Organizing committee of World Cup in Russia brushes off impact of sanctions, falling ruble



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MOSCOW — Sanctions against Russia and the falling value of the ruble will not drive up the cost of the 2018 World Cup, the head of the country's organizing committee said Thursday.

The United States and European Union have targeted Russian officials, oligarchs and companies with sanctions over the crisis in Ukraine.

The Russian ruble has fallen to record lows against the dollar and euro this year against the background of the sanctions and a sharp drop in the price of oil.

However, World Cup organizing committee head Alexei Sorokin denied the increased cost of importing construction materials would drive up the 664 billion ruble ($14.3 billion) budget.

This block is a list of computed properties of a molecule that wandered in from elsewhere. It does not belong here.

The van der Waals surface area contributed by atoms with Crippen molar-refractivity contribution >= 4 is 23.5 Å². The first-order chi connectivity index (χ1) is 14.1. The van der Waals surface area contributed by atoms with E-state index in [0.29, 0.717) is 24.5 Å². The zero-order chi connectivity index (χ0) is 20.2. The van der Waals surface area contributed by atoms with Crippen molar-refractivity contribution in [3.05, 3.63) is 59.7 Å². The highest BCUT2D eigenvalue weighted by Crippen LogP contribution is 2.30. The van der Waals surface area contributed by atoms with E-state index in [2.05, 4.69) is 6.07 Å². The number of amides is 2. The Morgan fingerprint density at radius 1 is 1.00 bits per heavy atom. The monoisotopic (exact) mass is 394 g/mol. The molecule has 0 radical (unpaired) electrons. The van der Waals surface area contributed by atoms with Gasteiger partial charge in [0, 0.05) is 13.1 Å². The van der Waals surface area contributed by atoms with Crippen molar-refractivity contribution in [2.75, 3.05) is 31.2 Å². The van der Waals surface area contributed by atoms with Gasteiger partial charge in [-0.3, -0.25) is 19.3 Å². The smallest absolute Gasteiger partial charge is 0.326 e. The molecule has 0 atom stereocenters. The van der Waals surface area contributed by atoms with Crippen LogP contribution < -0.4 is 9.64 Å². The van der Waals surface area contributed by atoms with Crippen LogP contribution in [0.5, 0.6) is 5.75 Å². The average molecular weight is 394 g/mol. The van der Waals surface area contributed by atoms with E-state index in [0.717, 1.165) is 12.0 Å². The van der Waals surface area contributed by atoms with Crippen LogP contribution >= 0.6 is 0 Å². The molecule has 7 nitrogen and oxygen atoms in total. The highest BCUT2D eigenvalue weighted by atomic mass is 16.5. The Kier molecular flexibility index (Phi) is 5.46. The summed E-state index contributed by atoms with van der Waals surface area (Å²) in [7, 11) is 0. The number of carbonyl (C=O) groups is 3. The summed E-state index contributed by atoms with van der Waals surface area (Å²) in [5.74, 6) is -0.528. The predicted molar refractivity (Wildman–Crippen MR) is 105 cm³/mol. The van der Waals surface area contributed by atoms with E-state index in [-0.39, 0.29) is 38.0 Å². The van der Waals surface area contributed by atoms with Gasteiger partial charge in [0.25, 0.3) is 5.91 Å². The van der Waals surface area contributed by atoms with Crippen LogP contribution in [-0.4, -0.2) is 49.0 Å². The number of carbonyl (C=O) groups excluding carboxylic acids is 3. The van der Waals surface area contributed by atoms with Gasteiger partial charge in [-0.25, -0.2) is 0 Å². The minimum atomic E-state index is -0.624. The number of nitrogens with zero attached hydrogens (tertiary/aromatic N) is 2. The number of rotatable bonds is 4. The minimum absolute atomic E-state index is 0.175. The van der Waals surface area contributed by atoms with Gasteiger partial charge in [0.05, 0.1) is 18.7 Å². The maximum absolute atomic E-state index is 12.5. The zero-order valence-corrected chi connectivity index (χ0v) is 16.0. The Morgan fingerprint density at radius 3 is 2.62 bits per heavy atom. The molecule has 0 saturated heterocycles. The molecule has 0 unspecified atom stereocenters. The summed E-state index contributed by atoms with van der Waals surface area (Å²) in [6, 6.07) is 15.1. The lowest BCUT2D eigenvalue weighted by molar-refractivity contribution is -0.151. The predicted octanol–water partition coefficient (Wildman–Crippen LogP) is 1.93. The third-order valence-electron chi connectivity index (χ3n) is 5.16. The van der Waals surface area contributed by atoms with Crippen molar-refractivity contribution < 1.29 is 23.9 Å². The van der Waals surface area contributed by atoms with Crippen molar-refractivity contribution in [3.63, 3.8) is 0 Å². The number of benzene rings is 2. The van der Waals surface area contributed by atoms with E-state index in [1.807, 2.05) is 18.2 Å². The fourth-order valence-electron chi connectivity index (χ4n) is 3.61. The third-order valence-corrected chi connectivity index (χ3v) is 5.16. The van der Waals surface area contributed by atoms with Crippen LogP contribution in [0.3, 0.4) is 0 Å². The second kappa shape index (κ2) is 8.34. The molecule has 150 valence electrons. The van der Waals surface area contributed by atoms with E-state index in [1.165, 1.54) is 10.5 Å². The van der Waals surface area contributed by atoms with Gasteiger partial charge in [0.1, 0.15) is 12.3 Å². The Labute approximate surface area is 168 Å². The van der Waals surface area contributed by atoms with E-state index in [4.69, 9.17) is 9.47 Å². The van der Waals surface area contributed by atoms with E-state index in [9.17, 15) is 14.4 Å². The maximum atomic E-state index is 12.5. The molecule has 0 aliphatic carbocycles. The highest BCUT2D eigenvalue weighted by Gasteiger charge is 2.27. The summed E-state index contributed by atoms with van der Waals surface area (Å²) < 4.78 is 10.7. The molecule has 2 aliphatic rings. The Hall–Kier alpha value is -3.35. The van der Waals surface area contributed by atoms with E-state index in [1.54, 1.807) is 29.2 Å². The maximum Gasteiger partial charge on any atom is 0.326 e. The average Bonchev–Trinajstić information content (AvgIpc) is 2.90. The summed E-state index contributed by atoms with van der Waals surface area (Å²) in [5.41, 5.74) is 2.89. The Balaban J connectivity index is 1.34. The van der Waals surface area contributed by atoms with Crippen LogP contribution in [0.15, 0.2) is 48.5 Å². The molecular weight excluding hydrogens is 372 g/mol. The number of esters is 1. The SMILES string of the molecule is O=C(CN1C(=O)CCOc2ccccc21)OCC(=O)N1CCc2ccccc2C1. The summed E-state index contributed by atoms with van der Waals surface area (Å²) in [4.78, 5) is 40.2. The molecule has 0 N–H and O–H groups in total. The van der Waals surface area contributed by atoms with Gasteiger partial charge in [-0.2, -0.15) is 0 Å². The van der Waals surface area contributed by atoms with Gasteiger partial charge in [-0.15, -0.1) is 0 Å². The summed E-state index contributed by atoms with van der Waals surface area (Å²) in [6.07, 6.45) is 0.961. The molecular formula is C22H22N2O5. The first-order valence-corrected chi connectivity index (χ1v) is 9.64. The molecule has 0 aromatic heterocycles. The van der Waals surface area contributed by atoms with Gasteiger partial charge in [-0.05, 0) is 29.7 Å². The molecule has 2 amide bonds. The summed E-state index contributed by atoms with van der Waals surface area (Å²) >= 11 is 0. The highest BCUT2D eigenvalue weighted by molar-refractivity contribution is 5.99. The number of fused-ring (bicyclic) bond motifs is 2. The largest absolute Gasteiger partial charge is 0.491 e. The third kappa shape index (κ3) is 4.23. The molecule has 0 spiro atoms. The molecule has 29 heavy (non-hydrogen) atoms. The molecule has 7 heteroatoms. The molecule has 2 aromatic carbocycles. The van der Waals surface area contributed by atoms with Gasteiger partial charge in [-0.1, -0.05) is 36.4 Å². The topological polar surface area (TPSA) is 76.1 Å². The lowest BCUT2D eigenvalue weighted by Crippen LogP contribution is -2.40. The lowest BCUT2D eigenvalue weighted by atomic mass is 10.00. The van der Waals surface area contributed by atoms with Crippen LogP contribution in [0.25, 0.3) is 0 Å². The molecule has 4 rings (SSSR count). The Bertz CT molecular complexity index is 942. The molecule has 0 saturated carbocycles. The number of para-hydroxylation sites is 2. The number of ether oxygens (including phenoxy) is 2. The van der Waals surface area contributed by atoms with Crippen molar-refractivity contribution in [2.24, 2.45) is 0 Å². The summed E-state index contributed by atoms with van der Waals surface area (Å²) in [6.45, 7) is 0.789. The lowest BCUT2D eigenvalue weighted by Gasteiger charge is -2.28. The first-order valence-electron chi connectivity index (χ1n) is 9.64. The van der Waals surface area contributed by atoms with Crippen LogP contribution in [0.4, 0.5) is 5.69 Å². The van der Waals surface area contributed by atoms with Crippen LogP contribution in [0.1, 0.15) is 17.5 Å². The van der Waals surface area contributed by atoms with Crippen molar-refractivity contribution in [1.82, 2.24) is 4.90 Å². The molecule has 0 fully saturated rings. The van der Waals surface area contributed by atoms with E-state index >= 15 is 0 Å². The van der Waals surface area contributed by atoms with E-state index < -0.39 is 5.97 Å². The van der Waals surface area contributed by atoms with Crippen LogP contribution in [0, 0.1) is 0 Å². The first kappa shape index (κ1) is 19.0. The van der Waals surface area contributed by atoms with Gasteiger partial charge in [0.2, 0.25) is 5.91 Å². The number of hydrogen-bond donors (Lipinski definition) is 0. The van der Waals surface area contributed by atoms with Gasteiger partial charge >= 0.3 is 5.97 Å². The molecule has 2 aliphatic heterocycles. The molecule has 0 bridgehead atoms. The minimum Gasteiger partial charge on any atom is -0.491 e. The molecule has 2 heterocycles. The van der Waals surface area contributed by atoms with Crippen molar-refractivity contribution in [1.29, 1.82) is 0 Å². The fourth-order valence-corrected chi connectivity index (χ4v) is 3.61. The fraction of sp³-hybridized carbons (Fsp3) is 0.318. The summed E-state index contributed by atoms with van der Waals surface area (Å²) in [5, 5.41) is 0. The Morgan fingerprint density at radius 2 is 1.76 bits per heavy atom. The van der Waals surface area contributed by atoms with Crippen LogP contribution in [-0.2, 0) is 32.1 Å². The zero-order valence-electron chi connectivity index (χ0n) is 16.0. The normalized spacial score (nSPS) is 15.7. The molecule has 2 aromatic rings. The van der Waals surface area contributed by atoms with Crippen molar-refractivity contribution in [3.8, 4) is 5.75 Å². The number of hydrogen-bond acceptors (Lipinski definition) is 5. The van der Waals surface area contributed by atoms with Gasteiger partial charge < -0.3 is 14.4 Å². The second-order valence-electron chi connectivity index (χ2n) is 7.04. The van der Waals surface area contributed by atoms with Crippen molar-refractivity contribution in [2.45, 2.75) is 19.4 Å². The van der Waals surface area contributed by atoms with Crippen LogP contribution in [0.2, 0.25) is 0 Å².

Sorokin said costs will be kept in check because "in the main, Russian materials will be used" to build the stadiums, rather than imports.

"No revisions to the budget are being considered," Sorokin told the World Football Forum in Moscow.

Sorokin added that the budget would not fund any white elephants.

"Nothing will be built that is specially for the World Cup and not needed in normal life," he said.

Alexei Milovanov, the head of the state-controlled Arena 2018 company, which was set up to monitor the stadium construction, insisted sanctions and economic instability were having no effect.

"There's a program, the funds will be there, the construction has begun," Milovanov said. "The costs are fixed. They're not linked to the dollar."

The Russian government's budget figure does not include certain projects linked to the tournament, including large parts of state railway expansion plans valued at almost $15 billion. Those are being conducted for the World Cup, Russian Railways has said.

The falling ruble has caused financial problems for many Russian football clubs, whose players typically have contracts in euros or dollars. In effect, the ruble's slump means some salaries may have risen by a third this year alone in ruble terms.

Spartak Moscow owner Leonid Fedun last week warned that five Russian league clubs were in severe financial difficulties as a result.

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